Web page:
Keith Olbermann Complained To Current That Car Service Drivers ‘Smelled, Talked To Him’

Olbermann Complained To Current That Car Service Drivers 'Smelled, Talked To Him' 

On the heels of Countdown host Keith Olbermann‘s firing from Current TV, the network and sources close to it have been quick to buttress their case for the dismissal with details of the temperamental star’s antics. One such source tells Mediaite, among other things, that Olbermann went through 8 different car services (he doesn’t drive), and complained to the network that some of the drivers “smelled,” and “talked to him,” the latter detail echoing a leak that once dogged then-Republican presidential candidate Herman Cain.

Earlier, Howard Kurtz tweeted that he was “Hearing allegation that Olbermann switched car co’s and vendors because Current didn’t pay the bills,” which Olbermann retweeted, but our source says that is not true, that Kurtz has been contacted about the item, and that no one else at Current has had this issue.

The network fired Olbermann for what it says is breach of contract, citing unauthorized absences from work, failure to promote the network, and disparagement of the company and its executives.

In a statement following his dismissal, Olbermann said that “the claims against me implied in Current’s statement are untrue,” and complained that the network didn’t keep its “promises and obligations and investing in a quality news program.”

But according to our source, Olbermann’s set, which was designed by production designer Jim Fengagen and cost about a quarter of a million dollars, was built to Olbermann’s specifications. When the set experienced some lighting problems in December, however, Olbermann not only refused to use the set, he ordered his crew not to use it even for guest hosts.

While Olbermann is threatening legal action, and I’m no lawyer, it’s tough to see how he has anything more than a balsawood leg to stand on, at least where his central complaint is concerned. Even the most casual observer, when faced with his gripe that the network wasn’t spreading the cheddar around, would have to say “What did you expect?”

Olbermann went into this knowing that Current was pushing all of its chips (literally and figuratively) in on him, and that there would be some lean times for the network (not for Olbermann, who reportedly received about $50k per show) while they built their schedule, and their audience. Olbermann even acknowledged as much on a press call hyping the re-launch of Countdown, discussing the ways in which the network would work around its lack of resources with elbow grease and adaptability. For him to wake up a few months later and say “Where’s the money, honey?” (even as his pockets were stuffed with it) smacks of bad faith. Ditto the kabuki scheduling theater he engineered over the network’s coverage of the Iowa caucuses in January.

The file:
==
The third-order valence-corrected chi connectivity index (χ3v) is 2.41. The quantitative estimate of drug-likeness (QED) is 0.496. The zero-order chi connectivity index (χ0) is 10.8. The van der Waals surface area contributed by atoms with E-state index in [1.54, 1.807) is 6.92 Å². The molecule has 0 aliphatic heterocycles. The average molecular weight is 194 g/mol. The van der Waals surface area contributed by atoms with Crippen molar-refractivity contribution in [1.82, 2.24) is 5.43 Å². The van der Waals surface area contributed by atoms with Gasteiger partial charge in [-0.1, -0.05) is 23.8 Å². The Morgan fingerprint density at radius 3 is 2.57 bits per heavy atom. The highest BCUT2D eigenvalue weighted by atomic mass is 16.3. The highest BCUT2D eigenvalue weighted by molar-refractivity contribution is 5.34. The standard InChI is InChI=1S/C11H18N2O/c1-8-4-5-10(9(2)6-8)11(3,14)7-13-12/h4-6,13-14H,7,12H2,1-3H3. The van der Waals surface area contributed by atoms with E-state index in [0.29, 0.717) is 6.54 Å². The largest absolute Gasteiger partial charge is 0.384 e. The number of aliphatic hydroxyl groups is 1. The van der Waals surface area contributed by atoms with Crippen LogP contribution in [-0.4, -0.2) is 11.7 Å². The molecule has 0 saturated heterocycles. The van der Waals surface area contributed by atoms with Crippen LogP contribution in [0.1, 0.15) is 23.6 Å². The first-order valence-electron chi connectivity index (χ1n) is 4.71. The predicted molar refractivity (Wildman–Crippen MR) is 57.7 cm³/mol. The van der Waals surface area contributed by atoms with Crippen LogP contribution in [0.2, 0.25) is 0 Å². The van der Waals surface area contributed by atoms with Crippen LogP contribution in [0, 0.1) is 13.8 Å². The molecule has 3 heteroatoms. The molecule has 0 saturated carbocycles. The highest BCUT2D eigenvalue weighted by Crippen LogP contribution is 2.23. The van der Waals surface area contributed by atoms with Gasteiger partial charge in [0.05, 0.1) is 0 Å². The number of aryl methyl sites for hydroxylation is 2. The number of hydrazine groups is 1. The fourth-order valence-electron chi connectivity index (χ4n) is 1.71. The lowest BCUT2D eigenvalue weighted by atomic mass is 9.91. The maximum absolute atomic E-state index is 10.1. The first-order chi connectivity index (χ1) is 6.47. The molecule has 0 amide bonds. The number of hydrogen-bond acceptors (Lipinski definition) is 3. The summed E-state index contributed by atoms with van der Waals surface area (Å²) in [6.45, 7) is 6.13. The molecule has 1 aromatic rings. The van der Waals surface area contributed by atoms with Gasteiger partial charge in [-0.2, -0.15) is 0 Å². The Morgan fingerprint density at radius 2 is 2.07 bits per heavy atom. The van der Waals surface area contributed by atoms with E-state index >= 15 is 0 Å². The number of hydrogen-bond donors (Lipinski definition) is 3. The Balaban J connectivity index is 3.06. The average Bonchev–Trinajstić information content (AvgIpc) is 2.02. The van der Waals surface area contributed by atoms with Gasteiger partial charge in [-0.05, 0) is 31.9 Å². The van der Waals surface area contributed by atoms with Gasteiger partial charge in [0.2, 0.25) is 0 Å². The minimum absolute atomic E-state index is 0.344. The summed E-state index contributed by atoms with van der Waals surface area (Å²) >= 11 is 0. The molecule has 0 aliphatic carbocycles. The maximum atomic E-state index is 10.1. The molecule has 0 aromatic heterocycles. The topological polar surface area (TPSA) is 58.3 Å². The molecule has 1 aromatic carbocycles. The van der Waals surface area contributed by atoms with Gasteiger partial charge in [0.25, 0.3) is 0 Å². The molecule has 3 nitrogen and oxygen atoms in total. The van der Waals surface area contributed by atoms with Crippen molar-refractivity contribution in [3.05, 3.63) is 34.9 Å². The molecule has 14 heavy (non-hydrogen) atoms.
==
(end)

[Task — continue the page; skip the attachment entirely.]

In addition to hissy fits about the car service and the set, the network says Olbermann refused to promote the network. According to our source, that included not allowing Current to promote the show when he was absent (almost half the time in January and February), the guest host or the program, including barring staff from sending out Twitter updates, and not allowing the guest host to promote the program.

They also say he refused to be in promotional material that included either Cenk Uygur or former Michigan Gov. Jennifer Granholm, or their shows, and wouldn’t mention either of them on his own show. Behind the scenes, network executives have praised the surprising ratings success of Countdown’s lead-in and lead-out programs, which at the time, sources said, didn’t necessarily sit well with Olbermann. If he felt threatened by these successes, he may have been right: Days before he was fired, Current learned that The Young Turks has been beating him in the key 25-54 demographic, while execs have been citing strong audience retention by Granholm and Keith’s fill-ins.

Olbermann plans to counter Current’s PR offensive with an appearance on The Late Show with David Letterman on Tuesday, but it’s unclear how much good it will do, or who the audience for that even is. The last time Olbermann was fired, the story dominated the news cycle for days, and generated significant traffic for this site. Last night, the news of Olbermann’s firing was eclipsed (by more than double) by Piers Morgan’s interview with Touré.

That same question can be said of Current, but given the performance of Olbermann’s stablemates of late, they’re no worse off without him, and a good deal more flush.

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